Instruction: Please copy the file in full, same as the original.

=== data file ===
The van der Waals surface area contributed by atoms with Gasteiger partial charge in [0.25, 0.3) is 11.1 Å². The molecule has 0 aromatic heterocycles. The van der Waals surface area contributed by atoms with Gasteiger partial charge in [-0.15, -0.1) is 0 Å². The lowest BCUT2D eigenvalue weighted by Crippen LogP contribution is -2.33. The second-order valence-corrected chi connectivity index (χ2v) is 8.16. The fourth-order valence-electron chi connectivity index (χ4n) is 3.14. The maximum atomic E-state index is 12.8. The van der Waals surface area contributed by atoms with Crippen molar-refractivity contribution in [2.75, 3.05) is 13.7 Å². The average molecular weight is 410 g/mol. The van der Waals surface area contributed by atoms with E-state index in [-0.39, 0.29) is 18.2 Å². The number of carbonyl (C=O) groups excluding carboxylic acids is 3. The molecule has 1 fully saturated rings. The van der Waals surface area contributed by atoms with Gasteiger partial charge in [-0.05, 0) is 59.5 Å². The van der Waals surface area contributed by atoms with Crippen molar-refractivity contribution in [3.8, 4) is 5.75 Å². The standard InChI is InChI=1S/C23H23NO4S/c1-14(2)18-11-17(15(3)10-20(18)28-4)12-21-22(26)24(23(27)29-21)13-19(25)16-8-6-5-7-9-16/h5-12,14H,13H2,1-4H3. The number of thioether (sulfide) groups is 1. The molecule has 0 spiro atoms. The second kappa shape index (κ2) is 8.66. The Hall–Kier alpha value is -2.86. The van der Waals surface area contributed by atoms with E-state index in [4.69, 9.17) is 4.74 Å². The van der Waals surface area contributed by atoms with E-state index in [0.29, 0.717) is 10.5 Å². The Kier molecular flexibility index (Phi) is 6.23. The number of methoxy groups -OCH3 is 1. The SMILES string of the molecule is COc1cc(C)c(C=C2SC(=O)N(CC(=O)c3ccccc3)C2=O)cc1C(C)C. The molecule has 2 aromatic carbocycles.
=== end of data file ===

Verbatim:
The van der Waals surface area contributed by atoms with Gasteiger partial charge in [0.25, 0.3) is 11.1 Å². The molecule has 0 aromatic heterocycles. The van der Waals surface area contributed by atoms with Gasteiger partial charge in [-0.15, -0.1) is 0 Å². The lowest BCUT2D eigenvalue weighted by Crippen LogP contribution is -2.33. The second-order valence-corrected chi connectivity index (χ2v) is 8.16. The fourth-order valence-electron chi connectivity index (χ4n) is 3.14. The maximum atomic E-state index is 12.8. The van der Waals surface area contributed by atoms with Crippen molar-refractivity contribution in [2.75, 3.05) is 13.7 Å². The average molecular weight is 410 g/mol. The van der Waals surface area contributed by atoms with E-state index in [-0.39, 0.29) is 18.2 Å². The number of carbonyl (C=O) groups excluding carboxylic acids is 3. The molecule has 1 fully saturated rings. The van der Waals surface area contributed by atoms with Gasteiger partial charge in [-0.05, 0) is 59.5 Å². The van der Waals surface area contributed by atoms with Crippen molar-refractivity contribution in [3.8, 4) is 5.75 Å². The standard InChI is InChI=1S/C23H23NO4S/c1-14(2)18-11-17(15(3)10-20(18)28-4)12-21-22(26)24(23(27)29-21)13-19(25)16-8-6-5-7-9-16/h5-12,14H,13H2,1-4H3. The number of thioether (sulfide) groups is 1. The molecule has 0 spiro atoms. The second kappa shape index (κ2) is 8.66. The Hall–Kier alpha value is -2.86. The van der Waals surface area contributed by atoms with E-state index in [4.69, 9.17) is 4.74 Å². The van der Waals surface area contributed by atoms with E-state index in [0.29, 0.717) is 10.5 Å². The Kier molecular flexibility index (Phi) is 6.23. The number of methoxy groups -OCH3 is 1. The SMILES string of the molecule is COc1cc(C)c(C=C2SC(=O)N(CC(=O)c3ccccc3)C2=O)cc1C(C)C. The molecule has 2 aromatic carbocycles.